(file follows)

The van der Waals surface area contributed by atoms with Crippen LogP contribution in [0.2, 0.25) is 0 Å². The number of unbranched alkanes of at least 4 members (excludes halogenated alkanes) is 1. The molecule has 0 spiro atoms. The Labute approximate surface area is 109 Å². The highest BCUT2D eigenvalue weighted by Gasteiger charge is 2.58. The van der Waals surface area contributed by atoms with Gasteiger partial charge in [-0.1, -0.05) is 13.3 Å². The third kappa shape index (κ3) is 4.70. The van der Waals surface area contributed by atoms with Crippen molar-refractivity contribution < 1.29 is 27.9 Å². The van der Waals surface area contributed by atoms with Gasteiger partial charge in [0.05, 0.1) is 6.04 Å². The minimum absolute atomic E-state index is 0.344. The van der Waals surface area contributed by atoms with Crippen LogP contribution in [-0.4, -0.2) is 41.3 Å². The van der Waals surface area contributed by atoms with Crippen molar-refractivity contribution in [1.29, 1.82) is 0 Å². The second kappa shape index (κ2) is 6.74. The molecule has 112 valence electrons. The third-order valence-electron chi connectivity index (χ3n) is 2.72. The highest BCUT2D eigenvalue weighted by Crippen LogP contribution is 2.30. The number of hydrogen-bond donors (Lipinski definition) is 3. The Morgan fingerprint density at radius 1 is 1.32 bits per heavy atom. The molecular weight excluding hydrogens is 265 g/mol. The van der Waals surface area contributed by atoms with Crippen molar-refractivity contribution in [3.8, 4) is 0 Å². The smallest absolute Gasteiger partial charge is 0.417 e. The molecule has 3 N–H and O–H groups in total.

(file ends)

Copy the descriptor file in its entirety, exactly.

The van der Waals surface area contributed by atoms with Crippen LogP contribution in [0.2, 0.25) is 0 Å². The number of unbranched alkanes of at least 4 members (excludes halogenated alkanes) is 1. The molecule has 0 spiro atoms. The Labute approximate surface area is 109 Å². The highest BCUT2D eigenvalue weighted by Gasteiger charge is 2.58. The van der Waals surface area contributed by atoms with Gasteiger partial charge in [-0.1, -0.05) is 13.3 Å². The third kappa shape index (κ3) is 4.70. The van der Waals surface area contributed by atoms with Crippen molar-refractivity contribution < 1.29 is 27.9 Å². The van der Waals surface area contributed by atoms with Gasteiger partial charge in [0.05, 0.1) is 6.04 Å². The minimum absolute atomic E-state index is 0.344. The van der Waals surface area contributed by atoms with Crippen LogP contribution in [-0.4, -0.2) is 41.3 Å². The van der Waals surface area contributed by atoms with Crippen molar-refractivity contribution in [1.29, 1.82) is 0 Å². The second kappa shape index (κ2) is 6.74. The molecule has 112 valence electrons. The third-order valence-electron chi connectivity index (χ3n) is 2.72. The highest BCUT2D eigenvalue weighted by Crippen LogP contribution is 2.30. The number of hydrogen-bond donors (Lipinski definition) is 3. The Morgan fingerprint density at radius 1 is 1.32 bits per heavy atom. The molecular weight excluding hydrogens is 265 g/mol. The van der Waals surface area contributed by atoms with Crippen molar-refractivity contribution in [3.8, 4) is 0 Å². The smallest absolute Gasteiger partial charge is 0.417 e. The molecule has 3 N–H and O–H groups in total.